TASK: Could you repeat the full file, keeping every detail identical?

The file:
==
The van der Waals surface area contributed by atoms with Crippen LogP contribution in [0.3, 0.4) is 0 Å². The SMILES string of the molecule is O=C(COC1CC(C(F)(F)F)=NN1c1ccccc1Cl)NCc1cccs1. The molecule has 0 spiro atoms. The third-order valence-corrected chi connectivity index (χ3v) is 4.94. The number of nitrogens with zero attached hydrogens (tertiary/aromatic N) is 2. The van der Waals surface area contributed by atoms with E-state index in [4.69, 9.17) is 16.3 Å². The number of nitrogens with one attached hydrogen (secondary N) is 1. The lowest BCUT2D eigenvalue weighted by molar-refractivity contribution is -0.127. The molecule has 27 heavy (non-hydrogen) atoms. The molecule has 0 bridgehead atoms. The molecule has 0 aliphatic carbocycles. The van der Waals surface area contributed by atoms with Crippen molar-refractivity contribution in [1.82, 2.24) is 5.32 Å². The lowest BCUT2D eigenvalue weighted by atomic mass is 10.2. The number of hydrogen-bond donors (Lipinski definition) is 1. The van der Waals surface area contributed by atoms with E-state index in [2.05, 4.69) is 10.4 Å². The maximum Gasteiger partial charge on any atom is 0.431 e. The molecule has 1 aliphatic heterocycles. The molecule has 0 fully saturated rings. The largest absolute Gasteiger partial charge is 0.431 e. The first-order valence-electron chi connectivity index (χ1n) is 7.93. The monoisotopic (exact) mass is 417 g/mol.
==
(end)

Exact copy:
The van der Waals surface area contributed by atoms with Crippen LogP contribution in [0.3, 0.4) is 0 Å². The SMILES string of the molecule is O=C(COC1CC(C(F)(F)F)=NN1c1ccccc1Cl)NCc1cccs1. The molecule has 0 spiro atoms. The third-order valence-corrected chi connectivity index (χ3v) is 4.94. The number of nitrogens with zero attached hydrogens (tertiary/aromatic N) is 2. The van der Waals surface area contributed by atoms with E-state index in [4.69, 9.17) is 16.3 Å². The number of nitrogens with one attached hydrogen (secondary N) is 1. The lowest BCUT2D eigenvalue weighted by molar-refractivity contribution is -0.127. The molecule has 27 heavy (non-hydrogen) atoms. The molecule has 0 bridgehead atoms. The molecule has 0 aliphatic carbocycles. The van der Waals surface area contributed by atoms with Crippen molar-refractivity contribution in [1.82, 2.24) is 5.32 Å². The lowest BCUT2D eigenvalue weighted by atomic mass is 10.2. The number of hydrogen-bond donors (Lipinski definition) is 1. The van der Waals surface area contributed by atoms with E-state index in [2.05, 4.69) is 10.4 Å². The maximum Gasteiger partial charge on any atom is 0.431 e. The molecule has 1 aliphatic heterocycles. The molecule has 0 fully saturated rings. The largest absolute Gasteiger partial charge is 0.431 e. The first-order valence-electron chi connectivity index (χ1n) is 7.93. The monoisotopic (exact) mass is 417 g/mol.